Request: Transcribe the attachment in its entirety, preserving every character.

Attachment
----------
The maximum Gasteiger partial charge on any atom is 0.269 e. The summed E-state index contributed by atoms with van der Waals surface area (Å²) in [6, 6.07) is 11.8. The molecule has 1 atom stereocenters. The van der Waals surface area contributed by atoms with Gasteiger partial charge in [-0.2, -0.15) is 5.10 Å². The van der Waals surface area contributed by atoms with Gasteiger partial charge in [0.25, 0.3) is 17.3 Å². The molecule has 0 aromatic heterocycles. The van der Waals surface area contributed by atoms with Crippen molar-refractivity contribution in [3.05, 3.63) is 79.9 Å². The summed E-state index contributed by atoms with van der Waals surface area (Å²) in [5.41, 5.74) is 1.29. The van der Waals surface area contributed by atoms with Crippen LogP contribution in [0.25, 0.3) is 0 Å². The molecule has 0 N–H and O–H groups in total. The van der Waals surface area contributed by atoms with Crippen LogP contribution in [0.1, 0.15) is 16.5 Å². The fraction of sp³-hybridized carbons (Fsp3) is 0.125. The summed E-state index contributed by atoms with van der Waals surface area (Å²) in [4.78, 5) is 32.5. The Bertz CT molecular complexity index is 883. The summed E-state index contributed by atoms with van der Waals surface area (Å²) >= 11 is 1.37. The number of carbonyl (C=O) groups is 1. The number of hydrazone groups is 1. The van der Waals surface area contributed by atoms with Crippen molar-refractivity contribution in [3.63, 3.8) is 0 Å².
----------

The maximum Gasteiger partial charge on any atom is 0.269 e. The summed E-state index contributed by atoms with van der Waals surface area (Å²) in [6, 6.07) is 11.8. The molecule has 1 atom stereocenters. The van der Waals surface area contributed by atoms with Gasteiger partial charge in [-0.2, -0.15) is 5.10 Å². The van der Waals surface area contributed by atoms with Gasteiger partial charge in [0.25, 0.3) is 17.3 Å². The molecule has 0 aromatic heterocycles. The van der Waals surface area contributed by atoms with Crippen molar-refractivity contribution in [3.05, 3.63) is 79.9 Å². The summed E-state index contributed by atoms with van der Waals surface area (Å²) in [5.41, 5.74) is 1.29. The van der Waals surface area contributed by atoms with Crippen LogP contribution in [0.25, 0.3) is 0 Å². The molecule has 0 N–H and O–H groups in total. The van der Waals surface area contributed by atoms with Crippen LogP contribution in [0.1, 0.15) is 16.5 Å². The fraction of sp³-hybridized carbons (Fsp3) is 0.125. The summed E-state index contributed by atoms with van der Waals surface area (Å²) in [4.78, 5) is 32.5. The Bertz CT molecular complexity index is 883. The summed E-state index contributed by atoms with van der Waals surface area (Å²) >= 11 is 1.37. The number of carbonyl (C=O) groups is 1. The number of hydrazone groups is 1. The van der Waals surface area contributed by atoms with Crippen molar-refractivity contribution in [3.63, 3.8) is 0 Å².